Touching BasesJanuary 21, 2010
I've Seen That Before
By Jeremy Greenhouse

While a pitcher's stuff diminishes over the course of game, the effects I found were relatively small. So why do batters gain an edge over pitchers as the game goes on? Well, baseball is a game of adjustments. Batters get their timing down and start picking up the ball out of the pitcher's hand. All that good stuff.

The first time a batter faces a curveball, he might be caught off-guard. That’s why pitchers throw predominantly fastballs the first time through the order. And that’s why batters do so well the third time they face a pitcher. They’ve seen most of his repertoire, and are able to recognize the curve. As the saying goes, “Fool me once, shame on you. Fool me…you can’t get fooled again.”

First, here is the average run value per 100 pitches based on the number of times a batter has seen a given type of pitch. I include all data points for which I have approximately 1,000 pitches.

For reference:
F2: Sinker/Two-Seam Fastball
F4: Four-Seam Fastball
CB: Curveball
SL: Slider
CH: Changeup
FC: Cut Fastball

This chart indicates that a batter facing a fastball from the same pitcher for the 12th time will perform better than a batter facing a pitcher's first fastball. Chances are, however, that batters who face 12 fastballs are better from those who only face a few. One way to get around this bias might be to take the difference in run value between the 11th fastball and 12th fastball. This method, called the delta method, allows you to compare apples to apples as each change in measurement is at least composed of players from the same sample. This produced the following chart:

The magnitude of the results is enormous, if the results are to be believed. A batter facing a changeup for a fifth time is expected to perform over five runs per 100 pitches better than he performs the first time he saw the changeup. That's pretty much the difference between the best and worst hitter in the league. Unfortunately, I have to say that I don't think the delta method is the way to go here, and I'm not sure how to fix my sampling problems. Batters who face at least three changeups have a rv100 of 0.2 on the third changeup, but they only have an rv100 of -1.1 on the second change. This is a delta of 1.3 runs. Meanwhile, batters who face at least four changeups have an rv100 of -1.3 runs on the third change and 0.3 on the fourth, another huge delta of 1.6 runs. This would mean that batters perform three runs per 100 pitches better on the fourth changeup they see than on the second. The oddity here is that batters who face at least three changeups are above average on the third changeup, but batters who face at least four changeups are well below average on the third changeup. I think what this means is that once pitchers get burned on a given pitch, they quit throwing it to that batter the rest of the game. I don't know how to solve for these biases.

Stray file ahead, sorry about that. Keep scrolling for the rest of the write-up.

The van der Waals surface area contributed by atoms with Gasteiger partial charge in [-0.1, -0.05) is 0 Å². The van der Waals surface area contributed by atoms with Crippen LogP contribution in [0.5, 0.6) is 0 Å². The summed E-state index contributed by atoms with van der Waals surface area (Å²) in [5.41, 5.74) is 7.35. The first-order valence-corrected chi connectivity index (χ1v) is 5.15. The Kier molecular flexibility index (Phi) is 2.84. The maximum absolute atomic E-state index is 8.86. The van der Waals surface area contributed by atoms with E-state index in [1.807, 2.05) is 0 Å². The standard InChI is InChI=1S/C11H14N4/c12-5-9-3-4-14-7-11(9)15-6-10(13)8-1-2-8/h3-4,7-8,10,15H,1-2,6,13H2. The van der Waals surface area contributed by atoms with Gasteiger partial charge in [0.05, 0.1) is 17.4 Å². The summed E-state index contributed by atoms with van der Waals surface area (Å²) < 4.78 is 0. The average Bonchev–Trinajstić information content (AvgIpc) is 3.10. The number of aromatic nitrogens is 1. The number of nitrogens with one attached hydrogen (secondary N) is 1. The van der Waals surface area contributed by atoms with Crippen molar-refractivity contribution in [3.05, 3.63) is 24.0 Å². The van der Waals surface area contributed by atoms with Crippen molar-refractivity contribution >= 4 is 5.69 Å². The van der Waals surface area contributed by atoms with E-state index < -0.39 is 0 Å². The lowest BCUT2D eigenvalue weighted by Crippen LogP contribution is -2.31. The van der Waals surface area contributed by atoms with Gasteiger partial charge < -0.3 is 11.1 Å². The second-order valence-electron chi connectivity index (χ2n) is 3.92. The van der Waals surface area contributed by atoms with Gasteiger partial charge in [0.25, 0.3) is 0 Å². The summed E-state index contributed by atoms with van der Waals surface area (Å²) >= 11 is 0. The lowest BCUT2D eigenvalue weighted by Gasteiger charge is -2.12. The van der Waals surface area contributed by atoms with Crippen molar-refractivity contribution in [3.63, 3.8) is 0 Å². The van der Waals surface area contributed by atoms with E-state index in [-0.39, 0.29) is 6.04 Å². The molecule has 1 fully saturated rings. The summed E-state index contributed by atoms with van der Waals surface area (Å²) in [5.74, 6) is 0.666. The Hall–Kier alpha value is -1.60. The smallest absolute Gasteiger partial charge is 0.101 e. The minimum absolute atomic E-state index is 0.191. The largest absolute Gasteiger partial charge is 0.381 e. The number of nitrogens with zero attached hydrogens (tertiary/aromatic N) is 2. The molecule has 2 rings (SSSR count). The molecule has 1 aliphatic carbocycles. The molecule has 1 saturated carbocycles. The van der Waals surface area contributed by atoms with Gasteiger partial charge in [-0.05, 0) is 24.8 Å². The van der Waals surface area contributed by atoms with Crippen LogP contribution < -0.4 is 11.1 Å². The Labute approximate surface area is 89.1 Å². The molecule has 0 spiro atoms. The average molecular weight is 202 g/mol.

I went on and produced the same two charts, except this time at the at-bat level instead of the game level.

Batters who face seven fastballs in an at-bat are good, in that they are able to work the count. Meanwhile, pitchers who throw five sliders in an at-bat are good, in that they are either ahead in the count or can locate their breaking balls.

Using the delta method:

No pitch gains in effectiveness after its been thrown once already in an at-bat. This finding was applicable at the game level as well. However, there are differences between the at-bat and game level. Off-speed pitches such as the changeup and curveball lose more value than fastballs during the game, given an even distribution of pitches. But in an at-bat, off-speed pitches do not lose as much effectiveness as fastballs when they're repeatedly thrown. It makes sense to me that changeups are the worst pitch to show multiple times to the same batter throughout the game, since the success of changeups is built on deception. Yet I'm not sure why changeups don't lose as much effectiveness in an at-bat once thrown multiple times as fastballs do. I think it has something to do with the count in which they're thrown and the theory of the out pitch.


Have you researched any other type of data that concludes a changeup being more effective than a fastball when repeatedly thrown? Really interesting what you have here.

For some reason, the charts did not come through for me. However, had to laugh. . .nice W reference.

Very intersting research. Could you add confidence intervalls around your data points? That would give us a better idea about how relevant the averages are.

Without looking at any numbers, I'm willing to guess that for most pitchers

a) fastball velocity decreases throughout a game